Tucker is a more two dimensional character than Beth or Adele but that is likely a directorial choice arising from his emotional remoteness; he embodies the disassociation we have come to expect from the dramatic persona of self-important government functionaries – especially in our current political climate. Beth effectively vacillates between her increasingly abrading friendship for Adele and her frustratingly remote relationship with Tucker.

Director Thorburn moves this story along in a taut 90 minutes without muddying any of the details while drawing from each actor recitations emotionally true to the story line.  Author Kathryn Coughlin’s exposition is natural without being predictable, and the cast makes the most of the dialogue – viscerally conveying their stresses and the sincerity of the resulting strains.  Nonetheless I still felt a bit less than satisfied with the foundational motivation laid for Adele’s visions, angst and certainty of doom.  This is a minor weakness in the script that might be addressed if desired – and does not detract a whit from the theatricality or electricity of the evening.  My greater concern is over the play’s final minutes which, despite a legitimate and plausible surprise, did not reveal to me a moral, a motivation or a resolution.  That reflects a school of writing that embraces the ineffability of life, and one cannot argue with that – but I left a little bit hungry.

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Tucker (Ryan Kim) and Adele (Kelly McCready)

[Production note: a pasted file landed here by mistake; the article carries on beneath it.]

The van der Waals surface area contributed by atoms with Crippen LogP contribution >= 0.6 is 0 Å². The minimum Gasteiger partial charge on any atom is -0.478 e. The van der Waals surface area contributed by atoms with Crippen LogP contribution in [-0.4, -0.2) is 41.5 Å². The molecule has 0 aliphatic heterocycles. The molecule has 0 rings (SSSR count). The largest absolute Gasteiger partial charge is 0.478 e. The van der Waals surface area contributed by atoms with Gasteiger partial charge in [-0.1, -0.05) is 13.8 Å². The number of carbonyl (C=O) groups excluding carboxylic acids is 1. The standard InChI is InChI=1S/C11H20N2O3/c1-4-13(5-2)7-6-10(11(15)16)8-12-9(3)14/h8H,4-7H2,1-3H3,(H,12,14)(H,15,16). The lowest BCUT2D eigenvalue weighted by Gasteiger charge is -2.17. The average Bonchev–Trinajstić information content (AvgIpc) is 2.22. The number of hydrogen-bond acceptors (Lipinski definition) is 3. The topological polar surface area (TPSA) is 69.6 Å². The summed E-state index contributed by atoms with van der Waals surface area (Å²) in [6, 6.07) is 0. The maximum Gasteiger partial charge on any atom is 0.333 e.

Coughlin’s plays include More Than Before; Slip; They Say There’s a War Going On; Sounds of Alarm; and All We Have; her work has been produced by Field Trip Theater, Rorschach Theatre, Inkwell Theatre, 1MPF, DC-Page-to-Stage, St. Bonaventure University, The Disreputables and Meat and Bone Theatre Company.  Her career path has included dramaturge, literary manager and teacher – in association with a variety of small theater companies.

The Studio Theater space is a modest square, on a flat floor, with a single stage entrance – no wings, no proscenium, no curtain; the chairs are on risers.  The lighting is hung from perhaps 7 pipes.  All the stagecraft must be managed with the utmost directness.  You-Shin Chen divides the stage into Beth’s and Tucker’s apartment on the one side and Adele’s on the other by a simple placement of furniture and the device of transitioning between them by moving upstage behind an opaque partition.  It works.  Gilbert Pearto contributes to that division with lighting, and to the verisimilitude of Tucker’s video game playing with the flickering of the video on his face.  That also works.  Andy Evan Cohen, sound designer, provides appropriately strident and ominous sounds at times of tension, along with sirens and breaking glass to set up Adele’s state of tension.  The entire experience is craftsman-like and engaging without intruding on the drama.

Photo Credit: Madeleine Boudreaux
Top photo: Celia Pilkington as Beth and  Kelly McCready as Adele

Studio 28 staged “Bigger Than You, Bigger Than Me” by Kathryn Coughlin, directed by Adam Thorburn, at Studio Theater on Manhattan’s Theater Row – for a brief run: May 10-13, 2017.

About Fred R. Cohen (47 Articles)